Sunday, 17 May 2020

Daily COVID-19 charts of selected countries

UPDATED 20-10-2020

This post is charting the progress after the first coronavirus peak in Europe. 

For information on COVID-19 gleaned during the first COVID-19 peak -see post "State of Covid-19, caused by the SARS-CoV2 virus, on 16th May 2020" available here

USA figures are from their CDC (Centre for Disease Control). Note that the data from CDC to date seems to lag several days behind the figures given by John Hopkins and the Worldometer. For the past 2 days the CDC data tracker has not been accessible to me.

UK figures from UK Department of Health and Social Care and Public Health England, Global and other EU data from WHO situation reports.

Initially,  the most amazing and reassuring feature of global cumulative cases was that we were seeing a linear increase in numbers, rather than the exponential one in the early days. This has changed as COVID-19 cases accelerate again globally and then settled at a faster linear rate of increase. 

Cumulative global cases to date pass the 39 million mark: 40,251,950; cumulative global deaths due to COVID-19 to date: 1,116,131.

The first two charts are key to showing whether countries have managed to gain control over the COVID-19 epidemic. What we all want to see is that the number of new cases per day is decreasing. The day to day data varies quite a bit. To even out the curve to see the underlying trend, I plot the  average of the values for the 7 days including the most recent day. 

Figure 1. shows the atypical USA data which reached its second peak of nearly 70,000 new cases per day and then began to decline. Yet over the past weeks, the US values are climbing again. The averaged daily figures for the US are still very much higher than those for the selected European countries. Daily rates can however be seen as dramatically increasing again for France, the UK - and now Italy, Germany and Belgium.

Figure 1. Daily new cases (7 day average) for the USA and selected European countries

After a long decline after the first coronavirus peak, there worrying new fast upward trend again in the UK and France, followed by Germany, Italy and Belgium.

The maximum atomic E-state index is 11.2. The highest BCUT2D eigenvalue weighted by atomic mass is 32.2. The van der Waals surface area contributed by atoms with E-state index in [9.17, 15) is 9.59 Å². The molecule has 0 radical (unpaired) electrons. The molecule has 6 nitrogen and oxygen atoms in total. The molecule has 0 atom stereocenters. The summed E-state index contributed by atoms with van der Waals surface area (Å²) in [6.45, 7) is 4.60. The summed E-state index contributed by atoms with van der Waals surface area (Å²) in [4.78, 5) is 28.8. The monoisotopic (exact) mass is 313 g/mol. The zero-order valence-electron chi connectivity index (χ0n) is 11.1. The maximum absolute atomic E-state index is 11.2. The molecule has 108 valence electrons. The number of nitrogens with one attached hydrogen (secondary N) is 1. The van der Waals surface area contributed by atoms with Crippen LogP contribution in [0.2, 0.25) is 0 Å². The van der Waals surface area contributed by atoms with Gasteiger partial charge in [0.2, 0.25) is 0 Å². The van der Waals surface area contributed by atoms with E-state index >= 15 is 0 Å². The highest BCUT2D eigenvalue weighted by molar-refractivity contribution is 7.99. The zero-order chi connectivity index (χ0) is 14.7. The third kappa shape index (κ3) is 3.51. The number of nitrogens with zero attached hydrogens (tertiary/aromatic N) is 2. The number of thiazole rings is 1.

Figure 2. Daily new cases (7 day average) for selected European countries

The current strategy is to identify hot spots and damp them down by reinforcing local lockdowns until the coronavirus levels decline.

Figures 3 and 4 appear to suggest that the number of global cases is increasing at a faster, but linear, rate again, doubling every 10 weeks. The Americas and Africa are particularly affected, with the USA accounting for almost a quarter of all the worlds cases.

As new cases increase, so have deaths, but proportionally not as rapidly as the number of cases. The percentage of deaths relative to cases has declined globally from a peak of 7% in April to 2.8 today.

Figure 3. Linear plot of both cumulative COVID-19 cases and deaths

Figure 4. Logarithmic plot of both cumulative COVID-19 cases and deaths

The USA has had so many more cases than any other developed country, that the cumulative cases have to be plotted on their own as in figure 5. The rate is currently at just under 1 million new cases per 22 days.

The cumulative plots of coronavirus cases in selected EU countries show the new upsurge that began a few weeks ago.

Figure 5. Cumulative COVID-19 cases in the USA.

Figure 6. Cumulative COVID-19 cases over time for France, Germany, Italy, Russia ,the United Kingdom, and Belgium

Figure 7. Cumulative COVID-19 cases, logarithmic plot, over time for USA, France, Germany, Italy, Russia, the United Kingdom, and Belgium

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